By Caroline Murray
Columbia, Mo. (March 13, 2014) — Sean Sposito, BJ ’09, and Marie French, a Missouri School of Journalism senior, have been recognized by the Society of American Business Editors and Writers (SABEW) for their contributions to business journalism.
Sposito was named one of five finalists in the inaugural Larry Birger Young Business Journalist Award, which honors business journalists under age 30. French was named one of three finalists in the student publication category of the 19th annual Best in Business competition.
“I owe my entire (short) career to NICAR and SABEW – both of which I was introduced to while I was in college,” Sposito said. “My classmates, my mentors and my professors, many of whom I still ask for advice, have been invaluable to me.”
French’s story, “Families, child care providers find subsidy program tough to access,” detailed the struggles that needy families have in navigating state rules in being able to change child care providers. It was published Dec. 10 in the Columbia Missourian.
French worked on the project as her semester-long capstone course in the fall with the help of Liz Brixey, associate professor and a Missourian editor; Judd Slivka, assistant professor in convergence journalism; and fellow student Natalie Cheng. The topic is something French has been interested in since she began at University of Missouri.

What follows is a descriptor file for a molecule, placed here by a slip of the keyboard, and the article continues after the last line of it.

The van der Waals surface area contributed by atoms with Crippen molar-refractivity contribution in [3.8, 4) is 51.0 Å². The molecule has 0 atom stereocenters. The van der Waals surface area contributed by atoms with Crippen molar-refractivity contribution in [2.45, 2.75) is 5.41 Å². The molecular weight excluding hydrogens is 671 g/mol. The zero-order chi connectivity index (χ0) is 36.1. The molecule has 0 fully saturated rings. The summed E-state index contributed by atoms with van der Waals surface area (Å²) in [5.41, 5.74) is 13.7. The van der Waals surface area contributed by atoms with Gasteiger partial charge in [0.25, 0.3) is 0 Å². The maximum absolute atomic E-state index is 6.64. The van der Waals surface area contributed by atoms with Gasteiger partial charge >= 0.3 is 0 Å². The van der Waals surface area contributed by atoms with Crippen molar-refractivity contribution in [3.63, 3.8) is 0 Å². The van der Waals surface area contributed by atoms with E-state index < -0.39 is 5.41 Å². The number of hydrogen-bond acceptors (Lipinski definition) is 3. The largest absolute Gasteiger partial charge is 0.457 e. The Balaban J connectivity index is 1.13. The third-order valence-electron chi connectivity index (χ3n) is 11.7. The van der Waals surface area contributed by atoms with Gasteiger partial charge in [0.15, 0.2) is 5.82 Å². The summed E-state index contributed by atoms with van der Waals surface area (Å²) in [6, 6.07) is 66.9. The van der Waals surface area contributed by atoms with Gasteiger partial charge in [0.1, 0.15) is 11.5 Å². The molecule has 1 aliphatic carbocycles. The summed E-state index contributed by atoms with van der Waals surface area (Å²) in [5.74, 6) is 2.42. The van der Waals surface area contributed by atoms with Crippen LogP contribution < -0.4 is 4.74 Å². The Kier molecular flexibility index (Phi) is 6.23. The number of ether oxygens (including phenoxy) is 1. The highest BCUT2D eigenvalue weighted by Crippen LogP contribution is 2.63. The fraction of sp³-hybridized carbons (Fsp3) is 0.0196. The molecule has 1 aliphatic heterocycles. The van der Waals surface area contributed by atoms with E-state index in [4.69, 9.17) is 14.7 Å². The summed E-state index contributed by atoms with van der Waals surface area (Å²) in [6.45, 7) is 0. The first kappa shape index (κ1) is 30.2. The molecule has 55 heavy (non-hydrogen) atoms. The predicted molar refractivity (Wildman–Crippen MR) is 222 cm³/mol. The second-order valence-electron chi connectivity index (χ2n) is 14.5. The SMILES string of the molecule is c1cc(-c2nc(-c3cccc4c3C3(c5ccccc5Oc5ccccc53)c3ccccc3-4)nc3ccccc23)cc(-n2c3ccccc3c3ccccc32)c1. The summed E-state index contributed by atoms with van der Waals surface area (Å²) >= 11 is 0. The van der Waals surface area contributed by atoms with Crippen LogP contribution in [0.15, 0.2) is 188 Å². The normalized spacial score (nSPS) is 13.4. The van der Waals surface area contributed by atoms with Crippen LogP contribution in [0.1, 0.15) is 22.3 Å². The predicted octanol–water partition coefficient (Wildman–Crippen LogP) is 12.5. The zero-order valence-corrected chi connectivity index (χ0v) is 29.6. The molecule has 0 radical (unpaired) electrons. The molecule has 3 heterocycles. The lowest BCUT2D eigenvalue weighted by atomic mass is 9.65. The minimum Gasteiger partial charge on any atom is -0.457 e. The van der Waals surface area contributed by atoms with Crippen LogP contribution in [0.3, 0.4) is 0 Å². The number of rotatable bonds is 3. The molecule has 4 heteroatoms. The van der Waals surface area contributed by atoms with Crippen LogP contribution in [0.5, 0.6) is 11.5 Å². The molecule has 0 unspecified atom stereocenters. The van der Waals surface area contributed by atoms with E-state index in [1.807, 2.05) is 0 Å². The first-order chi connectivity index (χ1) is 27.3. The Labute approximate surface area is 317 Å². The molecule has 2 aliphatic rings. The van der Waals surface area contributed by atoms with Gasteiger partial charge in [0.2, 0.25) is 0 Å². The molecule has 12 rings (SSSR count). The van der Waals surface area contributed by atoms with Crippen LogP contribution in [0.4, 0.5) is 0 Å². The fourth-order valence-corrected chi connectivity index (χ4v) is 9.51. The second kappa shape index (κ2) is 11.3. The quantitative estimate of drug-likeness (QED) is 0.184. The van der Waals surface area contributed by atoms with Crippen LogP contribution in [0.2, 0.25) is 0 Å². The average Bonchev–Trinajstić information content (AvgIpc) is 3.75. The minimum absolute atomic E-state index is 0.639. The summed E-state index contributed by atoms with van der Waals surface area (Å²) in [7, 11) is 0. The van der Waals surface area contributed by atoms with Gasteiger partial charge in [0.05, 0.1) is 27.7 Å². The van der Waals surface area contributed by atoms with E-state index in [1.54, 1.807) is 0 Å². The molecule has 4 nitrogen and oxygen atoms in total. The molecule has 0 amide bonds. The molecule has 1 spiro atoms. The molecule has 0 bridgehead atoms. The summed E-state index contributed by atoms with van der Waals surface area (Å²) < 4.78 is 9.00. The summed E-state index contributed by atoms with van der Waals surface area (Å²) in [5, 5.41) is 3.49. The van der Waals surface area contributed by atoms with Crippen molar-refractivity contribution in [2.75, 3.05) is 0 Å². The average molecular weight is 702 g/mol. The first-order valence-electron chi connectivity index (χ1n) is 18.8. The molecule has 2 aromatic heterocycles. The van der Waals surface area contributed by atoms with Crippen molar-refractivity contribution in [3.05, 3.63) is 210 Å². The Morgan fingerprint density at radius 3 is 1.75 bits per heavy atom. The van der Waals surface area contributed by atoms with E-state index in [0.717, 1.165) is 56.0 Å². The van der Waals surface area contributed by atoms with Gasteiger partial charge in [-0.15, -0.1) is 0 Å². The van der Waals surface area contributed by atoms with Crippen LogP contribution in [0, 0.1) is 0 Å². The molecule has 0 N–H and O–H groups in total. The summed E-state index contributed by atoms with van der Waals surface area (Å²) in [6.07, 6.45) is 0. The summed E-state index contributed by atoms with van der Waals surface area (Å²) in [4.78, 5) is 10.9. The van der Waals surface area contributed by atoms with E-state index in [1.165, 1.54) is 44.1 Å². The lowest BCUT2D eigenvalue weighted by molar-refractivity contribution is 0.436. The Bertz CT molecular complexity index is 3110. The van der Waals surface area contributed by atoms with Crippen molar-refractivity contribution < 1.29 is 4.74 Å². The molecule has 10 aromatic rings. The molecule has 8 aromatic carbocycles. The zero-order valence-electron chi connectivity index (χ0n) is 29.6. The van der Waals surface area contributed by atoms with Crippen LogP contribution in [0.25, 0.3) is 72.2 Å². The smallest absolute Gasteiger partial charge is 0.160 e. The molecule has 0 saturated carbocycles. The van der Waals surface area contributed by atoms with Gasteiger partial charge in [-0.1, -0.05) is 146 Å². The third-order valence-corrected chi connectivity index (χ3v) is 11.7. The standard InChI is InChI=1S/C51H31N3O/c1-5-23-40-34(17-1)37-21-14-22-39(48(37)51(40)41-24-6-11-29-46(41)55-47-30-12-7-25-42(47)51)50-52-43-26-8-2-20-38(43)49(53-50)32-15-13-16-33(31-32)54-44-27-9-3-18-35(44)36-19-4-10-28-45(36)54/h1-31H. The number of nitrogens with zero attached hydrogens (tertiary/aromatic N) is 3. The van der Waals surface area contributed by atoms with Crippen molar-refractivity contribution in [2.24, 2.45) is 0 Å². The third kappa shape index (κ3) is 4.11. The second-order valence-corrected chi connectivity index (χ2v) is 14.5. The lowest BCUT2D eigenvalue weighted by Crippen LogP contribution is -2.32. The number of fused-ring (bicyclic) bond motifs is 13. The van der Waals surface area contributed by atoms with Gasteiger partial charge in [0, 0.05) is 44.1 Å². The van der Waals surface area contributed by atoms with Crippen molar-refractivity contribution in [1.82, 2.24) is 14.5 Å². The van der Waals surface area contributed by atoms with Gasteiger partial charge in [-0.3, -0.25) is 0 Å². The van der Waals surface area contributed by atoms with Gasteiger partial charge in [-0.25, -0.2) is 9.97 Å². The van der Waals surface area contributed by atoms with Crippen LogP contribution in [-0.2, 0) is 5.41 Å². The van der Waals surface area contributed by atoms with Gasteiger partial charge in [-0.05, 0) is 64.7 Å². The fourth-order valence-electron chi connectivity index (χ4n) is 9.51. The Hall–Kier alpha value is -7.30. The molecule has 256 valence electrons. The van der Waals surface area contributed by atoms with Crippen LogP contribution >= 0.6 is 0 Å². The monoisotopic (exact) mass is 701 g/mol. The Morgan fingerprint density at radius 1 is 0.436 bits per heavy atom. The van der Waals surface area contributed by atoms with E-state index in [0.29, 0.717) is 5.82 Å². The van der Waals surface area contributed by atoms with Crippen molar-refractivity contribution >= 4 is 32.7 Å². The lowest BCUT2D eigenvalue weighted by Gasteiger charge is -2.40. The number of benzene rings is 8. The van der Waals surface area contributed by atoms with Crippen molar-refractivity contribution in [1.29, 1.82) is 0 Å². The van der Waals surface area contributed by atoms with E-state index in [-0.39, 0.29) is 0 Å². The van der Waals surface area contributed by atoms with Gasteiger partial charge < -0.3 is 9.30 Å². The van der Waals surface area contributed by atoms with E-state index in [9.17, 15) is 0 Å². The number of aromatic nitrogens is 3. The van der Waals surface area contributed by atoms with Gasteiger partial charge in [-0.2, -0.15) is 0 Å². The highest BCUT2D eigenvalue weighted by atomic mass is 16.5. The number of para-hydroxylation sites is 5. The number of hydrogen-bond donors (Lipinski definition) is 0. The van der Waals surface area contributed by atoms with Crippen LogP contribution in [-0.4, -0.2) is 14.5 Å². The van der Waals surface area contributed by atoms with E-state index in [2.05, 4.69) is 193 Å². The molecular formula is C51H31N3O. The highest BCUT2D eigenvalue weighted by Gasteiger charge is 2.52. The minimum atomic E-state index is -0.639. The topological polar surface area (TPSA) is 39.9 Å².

“The first time I ever wrote a story, it was about early childhood education,” French said of work she did in the convergence reporting course. “It is a topic I’ve been able to engage with a lot for various classes.”
The judges, more than 200 working journalists and academics, noted that French’s piece “took the reporting past pure numbers and gave the problems a human face.”
“It was great to work on this project with Natalie Cheng and Liz Brixey,” French said. “I really appreciate recognition it has gotten because I think it’s a really important topic.”
Marty Steffens, professor and SABEW chair in business and financial journalism, taught both Sposito and French in business journalism, and both attended her class trip to Wall Street.
“Our alums learn from each other,” Steffens said. “For example, Marie was part of the 2013 class that toured business media outlets. In fact, Sean was our host at American Banker, where he was working at the time. This encourages students to pursue a career in business journalism, because they know that other Mizzou students have blazed the trail.”
Sposito said Missouri School of Journalism professors like Steffens continue to teach him, even as a professional.
“Don’t underestimate your professors,” Sposito said. “They have the potential to become lifelong allies.”
Updated: July 22, 2020